Georgia HELP doing an addition will my unit handle it?

Discussion in 'Maintenance and Troubleshooting' started by Hoop2845, May 9, 2020.

  1. Hoop2845

    Hoop2845 New Member

    First of all let me say that I am so happy that this group was established for people like me. I am new to Geothermal and have a question I need some advice on.

    We bought a house last November with an Open Loop System that works off a well. The unit is a 3 ton Bosch system.

    We have a 1800 square foot brick house that has 900 up and 900 in the basement. The basement is fully exposed on the North side (sliding glass doors on the entire side), the other 3 walls are underground.

    We are doing an addition upstairs adding another 900 square feet. Once this addition is done we will only use the basement a few times a year for company.

    What we are wanting to do is put in a different HVAC upstairs that would cover the original 900 sq ft upstairs and the additional 900 sq ft we are adding.

    I understand that the system would really be oversized for 900 sq.ft. But, my question is, can we run that Geothermal System on just the 900 sq feet in the basement without hurting the equipment. Like I said earlier it would maybe be ran 2-3 days a month max.

    If that would not be feasible do you think the current unit would carry the additional 900 sq ft we are adding. Taking into consideration that a third of the square footage is in the basement and not used year round.

    Heating /Cooling: 900 sq.ft
    Unit: Bosch
    Size: 3 ton
    Location: Milledgeville, Ga.
  2. Deuce

    Deuce Member

    I think the existing unit could handle the AC summer load because the basement should stay fairly cool, but the heating load in the winter would be harder. You will need to get ducts up to the new floor. I would say if you could add the new floor and remove or have a way to use a damper to close off or just provide minimal HVAC to the basement you might just need a mini split for the basement.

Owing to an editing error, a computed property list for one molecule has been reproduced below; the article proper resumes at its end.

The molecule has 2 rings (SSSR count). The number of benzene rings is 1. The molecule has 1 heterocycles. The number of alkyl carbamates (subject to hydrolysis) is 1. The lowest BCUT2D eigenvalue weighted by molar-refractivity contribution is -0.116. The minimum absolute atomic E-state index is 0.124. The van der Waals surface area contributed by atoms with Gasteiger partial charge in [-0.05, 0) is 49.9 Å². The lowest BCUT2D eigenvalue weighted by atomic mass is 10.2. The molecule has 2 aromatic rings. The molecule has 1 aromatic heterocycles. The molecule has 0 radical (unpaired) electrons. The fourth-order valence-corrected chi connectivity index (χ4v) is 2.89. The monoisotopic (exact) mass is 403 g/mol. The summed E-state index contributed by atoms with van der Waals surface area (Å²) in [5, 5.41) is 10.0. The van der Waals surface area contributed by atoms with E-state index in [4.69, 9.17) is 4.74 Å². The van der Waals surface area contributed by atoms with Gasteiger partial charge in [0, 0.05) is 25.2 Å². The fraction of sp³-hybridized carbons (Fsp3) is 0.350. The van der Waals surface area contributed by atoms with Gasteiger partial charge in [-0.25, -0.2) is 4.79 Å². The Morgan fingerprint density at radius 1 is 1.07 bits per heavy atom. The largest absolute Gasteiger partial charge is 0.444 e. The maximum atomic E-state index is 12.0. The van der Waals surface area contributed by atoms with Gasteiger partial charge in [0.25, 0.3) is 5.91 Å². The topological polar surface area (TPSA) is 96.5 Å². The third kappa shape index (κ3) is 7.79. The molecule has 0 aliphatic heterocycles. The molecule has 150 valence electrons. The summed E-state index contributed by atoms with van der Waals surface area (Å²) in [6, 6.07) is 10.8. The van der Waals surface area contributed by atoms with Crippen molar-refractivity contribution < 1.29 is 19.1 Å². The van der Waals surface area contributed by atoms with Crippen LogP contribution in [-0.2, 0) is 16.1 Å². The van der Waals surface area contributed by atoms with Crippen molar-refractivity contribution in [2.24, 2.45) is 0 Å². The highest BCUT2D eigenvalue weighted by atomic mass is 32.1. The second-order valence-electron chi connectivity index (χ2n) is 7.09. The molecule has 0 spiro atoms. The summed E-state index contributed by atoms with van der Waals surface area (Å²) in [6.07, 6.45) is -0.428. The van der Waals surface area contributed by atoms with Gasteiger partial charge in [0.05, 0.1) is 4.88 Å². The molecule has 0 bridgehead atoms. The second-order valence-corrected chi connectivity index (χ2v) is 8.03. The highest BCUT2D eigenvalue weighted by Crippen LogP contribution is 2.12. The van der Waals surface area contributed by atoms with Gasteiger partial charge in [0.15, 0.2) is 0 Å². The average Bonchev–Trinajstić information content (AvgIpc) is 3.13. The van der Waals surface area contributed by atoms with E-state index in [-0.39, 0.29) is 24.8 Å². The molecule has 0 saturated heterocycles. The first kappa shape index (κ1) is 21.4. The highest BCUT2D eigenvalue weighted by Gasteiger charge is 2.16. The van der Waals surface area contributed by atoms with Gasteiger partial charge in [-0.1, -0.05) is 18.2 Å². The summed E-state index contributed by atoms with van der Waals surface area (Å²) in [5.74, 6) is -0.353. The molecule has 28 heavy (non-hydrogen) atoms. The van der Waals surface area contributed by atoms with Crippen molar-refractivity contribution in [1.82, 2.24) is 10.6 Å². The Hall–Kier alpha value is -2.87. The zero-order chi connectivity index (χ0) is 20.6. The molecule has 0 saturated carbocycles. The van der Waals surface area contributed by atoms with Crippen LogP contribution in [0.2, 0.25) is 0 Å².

3. arkie6

    arkie6 Active Member Forum Leader

    I would look at using the existing geothermal unit to heat/cool the floors used regularly and maybe add a 9000 to 12000 BTU mini-split to heat/cool the seldom used basement. I would keep at least a small part of the existing ducting (supply & return on opposite ends) to the basement to help promote air turnover (say 50-100 CFM) to keep the air down there from getting stale and help keep humidity in check when not occupied. Most mini-splits also have a de-humidification mode that would likely be useful in a basement in the south in the summer. Another option to consider is a heat pump water heater located in the basement which would provide essentially free summer time cooling and de-humidification for that area.
  4. Hoop2845

    Hoop2845 New Member

    Deuce and Arkie6,

    I very much appreciate your replies. It gives me some hope that we can maybe use our existing system and use a mini split for the basement. As to the heat pump water heater...I’d never heard of such a thing. Did a little searching and that sounds like almost a tailor made solution.

    The existing geothermal system is in a closet on one end of the basement so if we relocate it, that’s where the heat pump water heater would have to go. We currently have a tankless water heater on the outside wall of that same closet. We were planning to put a water heater in the attic because the areas that will have the most hot water usage are on the other end of the house and in our new addition. It already takes a good three minutes to get hot water at the kitchen sink and that will only get worse for the new addition. Maybe use a recirculation system on the hot water? I’ve heard of those but have no experience with them.

    Concerning the mini split...there are three bedrooms downstairs that would need to be conditioned. Would I need to have wall unit, or separate system in every bedroom?

    Thanks All!!

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